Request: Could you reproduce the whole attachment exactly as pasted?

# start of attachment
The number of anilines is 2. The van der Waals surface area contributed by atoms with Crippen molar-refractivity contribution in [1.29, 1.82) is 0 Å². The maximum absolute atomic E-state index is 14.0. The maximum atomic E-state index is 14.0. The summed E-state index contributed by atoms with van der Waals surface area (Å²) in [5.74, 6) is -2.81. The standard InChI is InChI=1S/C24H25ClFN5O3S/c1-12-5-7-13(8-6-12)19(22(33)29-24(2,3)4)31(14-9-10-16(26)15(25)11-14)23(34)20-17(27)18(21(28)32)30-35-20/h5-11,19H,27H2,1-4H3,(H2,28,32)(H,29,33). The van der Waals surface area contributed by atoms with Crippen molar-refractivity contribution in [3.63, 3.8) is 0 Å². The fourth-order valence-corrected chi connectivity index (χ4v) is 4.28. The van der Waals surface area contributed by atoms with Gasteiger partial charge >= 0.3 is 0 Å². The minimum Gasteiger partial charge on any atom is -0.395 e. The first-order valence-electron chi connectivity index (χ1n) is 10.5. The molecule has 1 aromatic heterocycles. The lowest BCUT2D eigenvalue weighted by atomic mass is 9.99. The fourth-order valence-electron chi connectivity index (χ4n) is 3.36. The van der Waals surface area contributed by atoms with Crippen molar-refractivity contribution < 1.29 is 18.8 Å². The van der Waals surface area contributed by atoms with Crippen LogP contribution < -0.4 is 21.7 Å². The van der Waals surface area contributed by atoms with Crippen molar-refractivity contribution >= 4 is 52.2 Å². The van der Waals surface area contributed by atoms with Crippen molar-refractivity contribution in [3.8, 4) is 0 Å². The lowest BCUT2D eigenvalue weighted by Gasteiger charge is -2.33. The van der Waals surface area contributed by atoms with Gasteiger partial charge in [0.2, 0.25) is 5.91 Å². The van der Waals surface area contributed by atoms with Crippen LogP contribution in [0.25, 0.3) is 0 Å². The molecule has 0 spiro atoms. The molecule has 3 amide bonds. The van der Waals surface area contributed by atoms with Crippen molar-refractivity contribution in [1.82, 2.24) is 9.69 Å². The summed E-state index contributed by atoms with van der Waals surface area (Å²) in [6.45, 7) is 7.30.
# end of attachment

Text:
The number of anilines is 2. The van der Waals surface area contributed by atoms with Crippen molar-refractivity contribution in [1.29, 1.82) is 0 Å². The maximum absolute atomic E-state index is 14.0. The maximum atomic E-state index is 14.0. The summed E-state index contributed by atoms with van der Waals surface area (Å²) in [5.74, 6) is -2.81. The standard InChI is InChI=1S/C24H25ClFN5O3S/c1-12-5-7-13(8-6-12)19(22(33)29-24(2,3)4)31(14-9-10-16(26)15(25)11-14)23(34)20-17(27)18(21(28)32)30-35-20/h5-11,19H,27H2,1-4H3,(H2,28,32)(H,29,33). The van der Waals surface area contributed by atoms with Crippen molar-refractivity contribution in [3.63, 3.8) is 0 Å². The fourth-order valence-corrected chi connectivity index (χ4v) is 4.28. The van der Waals surface area contributed by atoms with Gasteiger partial charge >= 0.3 is 0 Å². The minimum Gasteiger partial charge on any atom is -0.395 e. The first-order valence-electron chi connectivity index (χ1n) is 10.5. The molecule has 1 aromatic heterocycles. The lowest BCUT2D eigenvalue weighted by atomic mass is 9.99. The fourth-order valence-electron chi connectivity index (χ4n) is 3.36. The van der Waals surface area contributed by atoms with Crippen molar-refractivity contribution < 1.29 is 18.8 Å². The van der Waals surface area contributed by atoms with Crippen LogP contribution < -0.4 is 21.7 Å². The van der Waals surface area contributed by atoms with Crippen molar-refractivity contribution >= 4 is 52.2 Å². The van der Waals surface area contributed by atoms with Crippen molar-refractivity contribution in [3.8, 4) is 0 Å². The lowest BCUT2D eigenvalue weighted by Gasteiger charge is -2.33. The van der Waals surface area contributed by atoms with Gasteiger partial charge in [0.2, 0.25) is 5.91 Å². The van der Waals surface area contributed by atoms with Crippen LogP contribution in [0.25, 0.3) is 0 Å². The molecule has 0 spiro atoms. The molecule has 3 amide bonds. The van der Waals surface area contributed by atoms with Crippen molar-refractivity contribution in [1.82, 2.24) is 9.69 Å². The summed E-state index contributed by atoms with van der Waals surface area (Å²) in [6.45, 7) is 7.30.